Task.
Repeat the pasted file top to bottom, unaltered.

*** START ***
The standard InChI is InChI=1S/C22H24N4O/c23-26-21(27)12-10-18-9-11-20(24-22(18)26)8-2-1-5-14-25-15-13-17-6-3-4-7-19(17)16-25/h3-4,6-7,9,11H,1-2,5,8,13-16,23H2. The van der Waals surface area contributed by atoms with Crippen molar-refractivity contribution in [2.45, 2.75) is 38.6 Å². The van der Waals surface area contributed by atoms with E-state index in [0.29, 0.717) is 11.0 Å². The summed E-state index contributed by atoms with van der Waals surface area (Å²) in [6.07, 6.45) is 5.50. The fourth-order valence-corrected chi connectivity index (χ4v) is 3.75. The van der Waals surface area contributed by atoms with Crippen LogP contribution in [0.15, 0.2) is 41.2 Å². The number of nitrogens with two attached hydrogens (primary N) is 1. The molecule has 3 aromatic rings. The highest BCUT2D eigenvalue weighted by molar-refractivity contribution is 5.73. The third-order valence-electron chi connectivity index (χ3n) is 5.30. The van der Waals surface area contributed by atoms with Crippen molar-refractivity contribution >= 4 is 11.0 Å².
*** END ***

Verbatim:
The standard InChI is InChI=1S/C22H24N4O/c23-26-21(27)12-10-18-9-11-20(24-22(18)26)8-2-1-5-14-25-15-13-17-6-3-4-7-19(17)16-25/h3-4,6-7,9,11H,1-2,5,8,13-16,23H2. The van der Waals surface area contributed by atoms with Crippen molar-refractivity contribution in [2.45, 2.75) is 38.6 Å². The van der Waals surface area contributed by atoms with E-state index in [0.29, 0.717) is 11.0 Å². The summed E-state index contributed by atoms with van der Waals surface area (Å²) in [6.07, 6.45) is 5.50. The fourth-order valence-corrected chi connectivity index (χ4v) is 3.75. The van der Waals surface area contributed by atoms with Crippen LogP contribution in [0.15, 0.2) is 41.2 Å². The number of nitrogens with two attached hydrogens (primary N) is 1. The molecule has 3 aromatic rings. The highest BCUT2D eigenvalue weighted by molar-refractivity contribution is 5.73. The third-order valence-electron chi connectivity index (χ3n) is 5.30. The van der Waals surface area contributed by atoms with Crippen molar-refractivity contribution >= 4 is 11.0 Å².